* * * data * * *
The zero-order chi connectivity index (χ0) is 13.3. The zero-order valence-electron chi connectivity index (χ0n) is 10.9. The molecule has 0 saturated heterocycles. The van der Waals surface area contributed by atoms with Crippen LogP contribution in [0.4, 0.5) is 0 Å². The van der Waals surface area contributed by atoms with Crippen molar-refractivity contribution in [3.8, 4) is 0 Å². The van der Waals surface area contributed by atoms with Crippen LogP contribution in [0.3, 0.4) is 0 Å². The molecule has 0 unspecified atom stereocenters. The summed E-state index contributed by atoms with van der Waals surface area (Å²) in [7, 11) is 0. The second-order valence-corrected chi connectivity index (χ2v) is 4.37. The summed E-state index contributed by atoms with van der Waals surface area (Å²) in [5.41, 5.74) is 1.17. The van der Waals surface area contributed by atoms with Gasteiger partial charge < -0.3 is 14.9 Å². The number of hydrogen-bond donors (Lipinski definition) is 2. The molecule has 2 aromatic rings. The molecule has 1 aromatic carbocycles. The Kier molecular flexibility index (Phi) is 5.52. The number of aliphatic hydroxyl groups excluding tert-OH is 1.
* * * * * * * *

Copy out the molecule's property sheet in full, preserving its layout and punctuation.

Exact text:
The zero-order chi connectivity index (χ0) is 13.3. The zero-order valence-electron chi connectivity index (χ0n) is 10.9. The molecule has 0 saturated heterocycles. The van der Waals surface area contributed by atoms with Crippen LogP contribution in [0.4, 0.5) is 0 Å². The van der Waals surface area contributed by atoms with Crippen molar-refractivity contribution in [3.8, 4) is 0 Å². The van der Waals surface area contributed by atoms with Crippen LogP contribution in [0.3, 0.4) is 0 Å². The molecule has 0 unspecified atom stereocenters. The summed E-state index contributed by atoms with van der Waals surface area (Å²) in [7, 11) is 0. The second-order valence-corrected chi connectivity index (χ2v) is 4.37. The summed E-state index contributed by atoms with van der Waals surface area (Å²) in [5.41, 5.74) is 1.17. The van der Waals surface area contributed by atoms with Gasteiger partial charge < -0.3 is 14.9 Å². The number of hydrogen-bond donors (Lipinski definition) is 2. The molecule has 2 aromatic rings. The molecule has 1 aromatic carbocycles. The Kier molecular flexibility index (Phi) is 5.52. The number of aliphatic hydroxyl groups excluding tert-OH is 1.